The next point of interest is the Versamer Tobel Bridge. It was built in 1897 over the Rabiusa which translates to “the raging”, a tributary of the Rhine. The bridge has since been replaced by a concrete one for cars but cyclists and pedestrians can still walk across the old one. On the picture below you can see two tunnels in the middle right hand side of the photo. This is the road coming from Chur that we drove on.
We continue our road trip to Ilanz where we cross the Vorderrhein and continue on on the other side on Oberalpstraße through picturesque little alpine villages and past bright green hillsides. All of the Swiss countryside just looks like a romantic painting, everything is so beautiful! It’s hard to imagine that the massive Gotthard tunnel, almost 17km long, is running right underneath us. We’re going past the ruins of Kropfenstein Castle and the gorgeous wooden Gronda bridge. Both would be a pretty stop but we don’t have any time to lose, we’ve got big plans!
We can feel the air getting cooler and the landscape changing as we go higher – Next stop Oberalp Pass! We climb up the windy road and stop at the opening. This is the border between the Uri and Grisons cantons, a station on the Glacier Express and the pretty impressive Oberalp lake. And if all that wasn’t enough on 2044 meters, there’s helicopters carrying huge construction pieces flying around, getting the area ready for ski season. We are duly impressed but also freezing cold so we hop back into the tiny, warm car and go back down on the other side.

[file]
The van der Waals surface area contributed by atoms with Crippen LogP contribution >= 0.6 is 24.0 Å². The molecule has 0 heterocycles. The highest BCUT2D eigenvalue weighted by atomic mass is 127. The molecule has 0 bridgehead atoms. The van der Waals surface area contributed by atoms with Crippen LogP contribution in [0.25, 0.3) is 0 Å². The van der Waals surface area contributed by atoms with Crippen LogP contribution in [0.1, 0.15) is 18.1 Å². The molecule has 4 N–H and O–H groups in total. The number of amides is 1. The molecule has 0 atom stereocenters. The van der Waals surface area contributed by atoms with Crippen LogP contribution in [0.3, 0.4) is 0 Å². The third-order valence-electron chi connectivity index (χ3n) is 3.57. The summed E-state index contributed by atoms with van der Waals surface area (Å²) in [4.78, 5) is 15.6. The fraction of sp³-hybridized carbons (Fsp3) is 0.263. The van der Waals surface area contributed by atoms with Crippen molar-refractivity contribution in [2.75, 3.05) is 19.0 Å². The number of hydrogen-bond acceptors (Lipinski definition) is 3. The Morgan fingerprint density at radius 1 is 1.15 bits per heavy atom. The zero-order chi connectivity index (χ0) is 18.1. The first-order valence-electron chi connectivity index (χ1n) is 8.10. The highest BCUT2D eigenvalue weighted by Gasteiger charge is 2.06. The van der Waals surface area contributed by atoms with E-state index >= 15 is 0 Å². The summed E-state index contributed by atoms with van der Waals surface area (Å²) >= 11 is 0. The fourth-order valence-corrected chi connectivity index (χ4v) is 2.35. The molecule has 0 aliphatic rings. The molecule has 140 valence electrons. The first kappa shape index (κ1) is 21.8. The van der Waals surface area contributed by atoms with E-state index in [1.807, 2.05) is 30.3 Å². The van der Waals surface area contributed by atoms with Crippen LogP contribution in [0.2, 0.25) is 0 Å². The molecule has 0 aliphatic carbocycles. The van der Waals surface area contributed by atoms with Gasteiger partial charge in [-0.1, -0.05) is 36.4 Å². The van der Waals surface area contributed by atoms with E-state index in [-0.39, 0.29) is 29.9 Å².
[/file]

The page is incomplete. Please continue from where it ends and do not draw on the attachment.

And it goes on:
Check out some of other posts about mountain lakes: Gruner See, Spiegel See & Wolfgangsee and the crazy turquoise high mountain reservoirs at Kaprun.
As we drive towards Nätschen train station, we see a red Clacier Express train coming closer. Thomas slams on the brakes, Aydin jumps out of the car, frantically piecing his camera gear together as he runs to a spot from where he can get his perfect Swiss train shot. Only then we realise the picture-perfect view over Andermatt, a ski village situated between two famous mountain passes where the rich and beautiful spend their winter.
As we tick one mountain pass off, the next one is on the agenda. Gotthard Pass is probably one of the most famous destinations in Switzerland. When we planned our trip we really, really, really wanted to go here! Unfortunately we’re two hitchhikers without a car, and hiring one, or even a driver in this country is way beyond our means. We sighed and put it on the laterbase. Well, the laterbase is happening now! Thomas, our hero, is directing the car towards the beginning of the pass while casually rattling about its history, going in the complete opposite direction of our actual destination!
Gotthard Pass basically connects northern and southern Switzerland. Three tunnels cross it: the Gotthard Rail Tunnel, Gotthard Road Tunnel and the new Gotthard Base Tunnel, at 57km the world’s longest rail tunnel, and apparently also deepest traffic tunnel! Swiss engineering is just mental.